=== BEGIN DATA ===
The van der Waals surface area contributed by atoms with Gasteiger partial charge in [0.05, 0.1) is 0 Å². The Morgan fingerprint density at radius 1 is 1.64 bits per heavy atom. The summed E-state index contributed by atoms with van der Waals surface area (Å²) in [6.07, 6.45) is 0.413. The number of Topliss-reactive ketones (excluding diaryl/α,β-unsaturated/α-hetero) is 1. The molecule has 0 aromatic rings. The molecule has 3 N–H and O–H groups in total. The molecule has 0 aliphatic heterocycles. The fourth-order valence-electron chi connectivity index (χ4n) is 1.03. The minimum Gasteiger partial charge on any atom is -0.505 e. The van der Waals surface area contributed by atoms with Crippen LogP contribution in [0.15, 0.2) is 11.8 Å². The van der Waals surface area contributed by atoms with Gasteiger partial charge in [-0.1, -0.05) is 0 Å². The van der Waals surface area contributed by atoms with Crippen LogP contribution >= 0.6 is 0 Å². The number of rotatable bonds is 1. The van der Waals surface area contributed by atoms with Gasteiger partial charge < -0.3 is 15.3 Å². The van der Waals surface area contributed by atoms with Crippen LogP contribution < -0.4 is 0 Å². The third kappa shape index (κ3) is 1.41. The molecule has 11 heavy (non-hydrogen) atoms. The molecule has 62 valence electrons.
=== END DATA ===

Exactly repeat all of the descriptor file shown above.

The van der Waals surface area contributed by atoms with Gasteiger partial charge in [0.05, 0.1) is 0 Å². The Morgan fingerprint density at radius 1 is 1.64 bits per heavy atom. The summed E-state index contributed by atoms with van der Waals surface area (Å²) in [6.07, 6.45) is 0.413. The number of Topliss-reactive ketones (excluding diaryl/α,β-unsaturated/α-hetero) is 1. The molecule has 0 aromatic rings. The molecule has 3 N–H and O–H groups in total. The molecule has 0 aliphatic heterocycles. The fourth-order valence-electron chi connectivity index (χ4n) is 1.03. The minimum Gasteiger partial charge on any atom is -0.505 e. The van der Waals surface area contributed by atoms with Crippen LogP contribution in [0.15, 0.2) is 11.8 Å². The van der Waals surface area contributed by atoms with Gasteiger partial charge in [-0.1, -0.05) is 0 Å². The van der Waals surface area contributed by atoms with Crippen LogP contribution >= 0.6 is 0 Å². The number of rotatable bonds is 1. The van der Waals surface area contributed by atoms with Gasteiger partial charge < -0.3 is 15.3 Å². The van der Waals surface area contributed by atoms with Crippen LogP contribution < -0.4 is 0 Å². The third kappa shape index (κ3) is 1.41. The molecule has 11 heavy (non-hydrogen) atoms. The molecule has 62 valence electrons.